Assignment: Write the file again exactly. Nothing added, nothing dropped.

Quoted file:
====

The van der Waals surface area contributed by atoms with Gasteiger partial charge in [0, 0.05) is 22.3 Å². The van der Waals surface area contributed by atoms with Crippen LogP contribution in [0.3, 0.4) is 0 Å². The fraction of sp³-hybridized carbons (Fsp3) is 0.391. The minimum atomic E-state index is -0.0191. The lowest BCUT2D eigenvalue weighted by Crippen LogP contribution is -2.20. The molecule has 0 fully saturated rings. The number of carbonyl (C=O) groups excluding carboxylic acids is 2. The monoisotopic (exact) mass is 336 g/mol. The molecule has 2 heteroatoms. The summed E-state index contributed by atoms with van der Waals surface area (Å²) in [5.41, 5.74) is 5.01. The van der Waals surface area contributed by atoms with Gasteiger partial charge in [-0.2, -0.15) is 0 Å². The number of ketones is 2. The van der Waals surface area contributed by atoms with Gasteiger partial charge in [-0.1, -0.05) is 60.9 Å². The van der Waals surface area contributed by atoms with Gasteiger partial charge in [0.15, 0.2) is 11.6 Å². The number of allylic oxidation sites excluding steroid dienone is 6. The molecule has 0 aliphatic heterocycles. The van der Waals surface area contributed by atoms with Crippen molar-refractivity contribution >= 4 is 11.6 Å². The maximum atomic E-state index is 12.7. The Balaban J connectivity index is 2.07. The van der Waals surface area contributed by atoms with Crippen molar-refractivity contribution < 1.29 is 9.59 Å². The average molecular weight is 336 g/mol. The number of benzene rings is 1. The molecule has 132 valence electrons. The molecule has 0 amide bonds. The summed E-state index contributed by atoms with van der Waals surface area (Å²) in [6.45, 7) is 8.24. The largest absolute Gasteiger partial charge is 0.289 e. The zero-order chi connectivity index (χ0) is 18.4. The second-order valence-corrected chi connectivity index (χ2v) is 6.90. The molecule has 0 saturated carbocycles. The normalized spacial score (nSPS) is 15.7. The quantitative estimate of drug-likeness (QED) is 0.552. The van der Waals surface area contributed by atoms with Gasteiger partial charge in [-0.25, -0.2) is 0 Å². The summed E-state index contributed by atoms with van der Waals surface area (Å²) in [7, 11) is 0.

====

The van der Waals surface area contributed by atoms with Gasteiger partial charge in [0, 0.05) is 22.3 Å². The van der Waals surface area contributed by atoms with Crippen LogP contribution in [0.3, 0.4) is 0 Å². The fraction of sp³-hybridized carbons (Fsp3) is 0.391. The minimum atomic E-state index is -0.0191. The lowest BCUT2D eigenvalue weighted by Crippen LogP contribution is -2.20. The molecule has 0 fully saturated rings. The number of carbonyl (C=O) groups excluding carboxylic acids is 2. The monoisotopic (exact) mass is 336 g/mol. The molecule has 2 heteroatoms. The summed E-state index contributed by atoms with van der Waals surface area (Å²) in [5.41, 5.74) is 5.01. The van der Waals surface area contributed by atoms with Gasteiger partial charge in [-0.2, -0.15) is 0 Å². The number of ketones is 2. The van der Waals surface area contributed by atoms with Gasteiger partial charge in [-0.1, -0.05) is 60.9 Å². The van der Waals surface area contributed by atoms with Gasteiger partial charge in [0.15, 0.2) is 11.6 Å². The number of allylic oxidation sites excluding steroid dienone is 6. The molecule has 0 aliphatic heterocycles. The van der Waals surface area contributed by atoms with Crippen molar-refractivity contribution >= 4 is 11.6 Å². The maximum atomic E-state index is 12.7. The Balaban J connectivity index is 2.07. The van der Waals surface area contributed by atoms with Crippen molar-refractivity contribution < 1.29 is 9.59 Å². The average molecular weight is 336 g/mol. The number of benzene rings is 1. The molecule has 132 valence electrons. The molecule has 0 amide bonds. The summed E-state index contributed by atoms with van der Waals surface area (Å²) in [6.45, 7) is 8.24. The largest absolute Gasteiger partial charge is 0.289 e. The zero-order chi connectivity index (χ0) is 18.4. The second-order valence-corrected chi connectivity index (χ2v) is 6.90. The molecule has 0 saturated carbocycles. The normalized spacial score (nSPS) is 15.7. The quantitative estimate of drug-likeness (QED) is 0.552. The van der Waals surface area contributed by atoms with Gasteiger partial charge in [-0.25, -0.2) is 0 Å². The summed E-state index contributed by atoms with van der Waals surface area (Å²) in [7, 11) is 0.